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When you have an unforeseen expense or need to make a purchase that exceeds your savings, you may have to go into debt to get by. If you need flexibility, you can opt for a form of revolving credit, such as a credit card or line of credit.
But if you need a specific amount of money on a one-time basis, it may make more sense to take out a personal loan, an installment loan that is paid off over a fixed term. You repay monthly until the loan is fully repaid.
Some large banks don’t offer personal loans, and those that do tend to have strict credit score criteria and turn away customers without a credit score of at least 670. That doesn’t mean that personal loans are hard to find; many credit unions and a growing number of online-only lenders offer several types of personal loans.
Common uses of a personal loan
While it’s always better to use the savings for large purchases and avoid going into debt, sometimes that’s just not an option. Personal loans should not be used lightly, especially if you can afford the expense while waiting and saving. If financing is a must, however, personal loans are often an attractive option as they often come with lower interest rates and higher limits than credit cards.
Some credits must be used for specific purchases, such as a car loan to buy a car or a mortgage to buy a house. But personal loans can be used for various purposes, such as:
- Consolidating higher-interest debt, such as credit cards or student loans
- Medical procedures not covered by insurance, such as fertility treatments or cosmetic surgery
- Holidays or weddings you prefer not to wait to save
- Home improvements or repairs
- Big purchases like a household appliance
Types of personal loans
The most common type of personal loan is an unsecured fixed rate loan, but some lenders offer other options that you should be aware of when shopping.
Unsecured personal loans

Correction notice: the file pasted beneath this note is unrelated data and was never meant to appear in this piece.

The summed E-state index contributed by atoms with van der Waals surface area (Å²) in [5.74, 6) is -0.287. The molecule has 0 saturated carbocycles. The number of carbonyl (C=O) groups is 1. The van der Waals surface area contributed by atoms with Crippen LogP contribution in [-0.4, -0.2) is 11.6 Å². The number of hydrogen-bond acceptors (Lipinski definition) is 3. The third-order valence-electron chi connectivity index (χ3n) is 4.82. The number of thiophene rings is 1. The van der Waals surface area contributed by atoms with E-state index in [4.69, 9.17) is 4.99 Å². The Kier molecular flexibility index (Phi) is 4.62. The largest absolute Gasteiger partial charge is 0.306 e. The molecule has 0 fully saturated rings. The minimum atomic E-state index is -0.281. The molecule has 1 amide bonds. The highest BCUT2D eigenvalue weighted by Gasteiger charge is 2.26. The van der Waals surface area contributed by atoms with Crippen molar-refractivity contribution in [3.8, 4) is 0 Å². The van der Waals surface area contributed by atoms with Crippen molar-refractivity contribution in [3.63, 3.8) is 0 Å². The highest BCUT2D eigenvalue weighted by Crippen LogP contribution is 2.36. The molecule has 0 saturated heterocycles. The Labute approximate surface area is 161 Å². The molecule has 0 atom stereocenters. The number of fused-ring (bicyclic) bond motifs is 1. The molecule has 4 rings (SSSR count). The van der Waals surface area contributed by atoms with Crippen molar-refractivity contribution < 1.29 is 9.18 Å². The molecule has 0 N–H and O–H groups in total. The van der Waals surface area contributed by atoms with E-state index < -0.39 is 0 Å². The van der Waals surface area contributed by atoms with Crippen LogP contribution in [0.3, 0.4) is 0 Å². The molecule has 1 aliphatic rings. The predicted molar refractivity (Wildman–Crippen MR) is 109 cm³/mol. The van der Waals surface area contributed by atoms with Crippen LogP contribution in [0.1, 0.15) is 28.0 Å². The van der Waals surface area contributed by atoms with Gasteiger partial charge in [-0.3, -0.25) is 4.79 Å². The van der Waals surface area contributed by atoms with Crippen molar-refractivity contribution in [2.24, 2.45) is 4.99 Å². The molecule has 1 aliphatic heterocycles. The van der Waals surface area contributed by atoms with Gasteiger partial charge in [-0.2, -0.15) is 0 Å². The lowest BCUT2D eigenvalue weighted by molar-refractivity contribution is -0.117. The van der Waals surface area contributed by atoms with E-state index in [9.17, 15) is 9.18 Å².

Most personal loans are unsecured, which means that no collateral is required to secure a loan. An auto loan uses your car as collateral, so if you can’t make your payments, the lender can repossess your car.
On the other hand, an unsecured personal loan does not have any physical assets, so if you have a hard time making payments, there is no asset that the lender can take away from you. Your strong credit history, and possibly that of a co-signer, is what secures the loan. If you are looking for an unsecured personal loan, you will generally need a good credit score (670 to 739) or better, according to the Experian credit bureau.
However, there are always negative consequences if you cannot repay your unsecured personal loan. If you make late payments it can hurt your credit, and if you don’t make payments, your personal loan account could collect and ruin your credit score in the process.
Since unsecured loans do not require any collateral, they are inherently riskier for the lender. So you can usually only qualify for an unsecured personal loan if your credit is strong.
Related: Compare personal loan rates for 2020
Guaranteed personal loans
If your credit can be improved, you may still be eligible for a personal loan, but the lender may require it to be in the form of a secured loan. This means that you will need to provide an asset to secure the loan, such as a vehicle, savings account, or certificate of deposit.
The good news is that the interest rate on secured personal loans is generally lower than that on unsecured loans. This is because there is less risk for the lender since they can take your collateral if you cannot make your payments.
Fixed Rate Personal Loans